From Social Control to Financialization
Chapter 5: Failure of federal policy to achieve social control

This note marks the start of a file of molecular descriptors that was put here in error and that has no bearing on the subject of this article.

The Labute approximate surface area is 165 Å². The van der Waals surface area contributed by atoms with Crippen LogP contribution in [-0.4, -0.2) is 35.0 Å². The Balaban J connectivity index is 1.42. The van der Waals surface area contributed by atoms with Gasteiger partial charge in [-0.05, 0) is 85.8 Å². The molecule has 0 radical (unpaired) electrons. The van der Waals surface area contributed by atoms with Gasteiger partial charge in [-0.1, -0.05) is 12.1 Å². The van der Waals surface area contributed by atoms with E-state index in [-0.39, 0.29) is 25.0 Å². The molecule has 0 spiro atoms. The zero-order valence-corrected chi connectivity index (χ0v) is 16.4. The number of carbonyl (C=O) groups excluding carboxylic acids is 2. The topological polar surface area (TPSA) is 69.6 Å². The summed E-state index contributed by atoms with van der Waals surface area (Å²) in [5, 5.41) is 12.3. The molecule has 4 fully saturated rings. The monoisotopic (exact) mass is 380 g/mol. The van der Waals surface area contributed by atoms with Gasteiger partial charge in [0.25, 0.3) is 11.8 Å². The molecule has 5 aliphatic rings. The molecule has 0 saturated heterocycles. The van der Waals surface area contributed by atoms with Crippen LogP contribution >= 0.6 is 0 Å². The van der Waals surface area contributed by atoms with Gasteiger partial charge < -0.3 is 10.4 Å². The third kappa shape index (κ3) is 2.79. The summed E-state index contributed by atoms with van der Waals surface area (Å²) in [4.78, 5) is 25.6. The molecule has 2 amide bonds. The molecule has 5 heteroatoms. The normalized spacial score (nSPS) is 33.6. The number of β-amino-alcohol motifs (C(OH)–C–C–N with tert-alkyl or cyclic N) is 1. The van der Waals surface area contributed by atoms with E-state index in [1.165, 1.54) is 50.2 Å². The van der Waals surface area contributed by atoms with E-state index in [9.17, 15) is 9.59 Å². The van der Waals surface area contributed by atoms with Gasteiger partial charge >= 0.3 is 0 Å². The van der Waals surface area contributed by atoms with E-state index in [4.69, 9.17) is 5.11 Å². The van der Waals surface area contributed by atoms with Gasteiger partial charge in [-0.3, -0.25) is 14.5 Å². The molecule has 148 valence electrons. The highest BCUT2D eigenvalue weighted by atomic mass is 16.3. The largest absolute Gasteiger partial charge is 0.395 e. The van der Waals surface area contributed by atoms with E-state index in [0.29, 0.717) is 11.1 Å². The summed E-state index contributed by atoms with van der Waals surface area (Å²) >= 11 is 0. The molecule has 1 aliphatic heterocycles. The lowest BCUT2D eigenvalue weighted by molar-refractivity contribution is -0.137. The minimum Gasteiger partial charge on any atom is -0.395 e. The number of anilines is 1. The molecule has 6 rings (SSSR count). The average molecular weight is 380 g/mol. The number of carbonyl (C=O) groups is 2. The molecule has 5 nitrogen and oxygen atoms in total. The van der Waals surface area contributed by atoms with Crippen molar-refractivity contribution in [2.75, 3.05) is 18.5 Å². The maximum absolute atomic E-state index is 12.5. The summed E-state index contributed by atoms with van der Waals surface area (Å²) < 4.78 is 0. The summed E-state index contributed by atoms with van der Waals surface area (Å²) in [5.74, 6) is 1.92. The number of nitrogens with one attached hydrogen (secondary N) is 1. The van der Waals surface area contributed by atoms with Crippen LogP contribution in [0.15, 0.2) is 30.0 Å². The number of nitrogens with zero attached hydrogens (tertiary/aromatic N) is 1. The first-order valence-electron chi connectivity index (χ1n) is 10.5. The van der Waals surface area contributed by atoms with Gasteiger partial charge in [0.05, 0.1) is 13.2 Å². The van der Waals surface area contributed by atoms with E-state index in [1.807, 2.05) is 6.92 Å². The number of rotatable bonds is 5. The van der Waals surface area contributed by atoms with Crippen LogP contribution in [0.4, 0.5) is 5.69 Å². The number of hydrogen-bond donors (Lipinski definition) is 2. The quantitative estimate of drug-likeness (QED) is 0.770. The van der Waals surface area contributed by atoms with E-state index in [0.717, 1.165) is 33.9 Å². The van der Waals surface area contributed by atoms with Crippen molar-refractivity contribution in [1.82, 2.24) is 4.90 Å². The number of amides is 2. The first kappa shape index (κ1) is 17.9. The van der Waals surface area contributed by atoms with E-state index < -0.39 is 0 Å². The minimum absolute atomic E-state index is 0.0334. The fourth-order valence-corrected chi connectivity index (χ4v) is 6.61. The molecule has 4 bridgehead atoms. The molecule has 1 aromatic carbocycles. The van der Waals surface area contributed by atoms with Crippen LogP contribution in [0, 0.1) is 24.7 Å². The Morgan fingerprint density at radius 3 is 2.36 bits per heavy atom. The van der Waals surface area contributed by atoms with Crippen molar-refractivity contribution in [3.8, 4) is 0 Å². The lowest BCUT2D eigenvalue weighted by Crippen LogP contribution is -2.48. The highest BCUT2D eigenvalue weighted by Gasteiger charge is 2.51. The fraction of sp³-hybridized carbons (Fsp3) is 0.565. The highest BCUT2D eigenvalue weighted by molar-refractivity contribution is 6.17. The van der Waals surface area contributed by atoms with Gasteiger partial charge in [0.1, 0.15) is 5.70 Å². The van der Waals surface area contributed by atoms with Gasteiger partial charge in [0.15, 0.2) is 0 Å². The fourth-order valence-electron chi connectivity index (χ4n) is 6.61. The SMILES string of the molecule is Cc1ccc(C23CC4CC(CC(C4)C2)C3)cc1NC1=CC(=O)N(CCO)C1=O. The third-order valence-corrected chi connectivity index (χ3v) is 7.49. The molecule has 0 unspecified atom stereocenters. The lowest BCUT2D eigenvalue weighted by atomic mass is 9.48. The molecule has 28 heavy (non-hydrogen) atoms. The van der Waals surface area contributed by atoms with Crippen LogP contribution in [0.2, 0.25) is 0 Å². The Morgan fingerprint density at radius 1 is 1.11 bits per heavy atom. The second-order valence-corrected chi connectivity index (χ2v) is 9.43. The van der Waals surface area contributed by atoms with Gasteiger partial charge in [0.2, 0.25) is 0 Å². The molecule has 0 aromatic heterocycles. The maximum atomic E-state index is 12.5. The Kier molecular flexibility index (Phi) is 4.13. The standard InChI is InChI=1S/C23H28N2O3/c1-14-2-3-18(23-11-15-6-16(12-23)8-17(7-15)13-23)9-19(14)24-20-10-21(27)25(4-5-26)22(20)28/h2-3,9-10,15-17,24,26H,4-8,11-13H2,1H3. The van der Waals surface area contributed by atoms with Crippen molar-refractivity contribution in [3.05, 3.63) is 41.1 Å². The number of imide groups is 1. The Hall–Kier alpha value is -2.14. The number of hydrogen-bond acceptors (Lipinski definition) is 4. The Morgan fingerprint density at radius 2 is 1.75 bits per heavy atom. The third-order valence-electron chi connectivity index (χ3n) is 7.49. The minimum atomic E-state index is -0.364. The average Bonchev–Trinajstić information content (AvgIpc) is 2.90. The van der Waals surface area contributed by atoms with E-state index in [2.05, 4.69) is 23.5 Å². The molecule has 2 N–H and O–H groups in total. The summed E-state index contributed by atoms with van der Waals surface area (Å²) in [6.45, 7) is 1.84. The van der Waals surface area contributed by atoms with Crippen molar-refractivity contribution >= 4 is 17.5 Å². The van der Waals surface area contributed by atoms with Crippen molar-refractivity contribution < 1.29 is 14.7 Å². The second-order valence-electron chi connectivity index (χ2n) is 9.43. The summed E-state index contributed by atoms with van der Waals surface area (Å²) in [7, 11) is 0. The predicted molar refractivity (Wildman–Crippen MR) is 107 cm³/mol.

The Sherman Act was a response to mergers occurring to restrain competition. Its application was limited by a narrow interpretation of interstate commerce and the judicially created Rule of Reason. The Clayton Act and the Federal Trade Commission Act were intended to address problems with the Sherman Act but did not reduce mergers. The current focus on efficiency makes challenges to horizontal mergers infrequent and still more so for vertical consolidations. Proposals to strengthen antitrust enforcement suggest reverting to an unachievable era of small firms competing on price. Federal laws seeking to address financial fraud also have failed. Reliance on financial disclosure suggests that shareholders will discipline errant corporations by selling their stock. Even if it does so, it does not protect other constituencies, such as employees.
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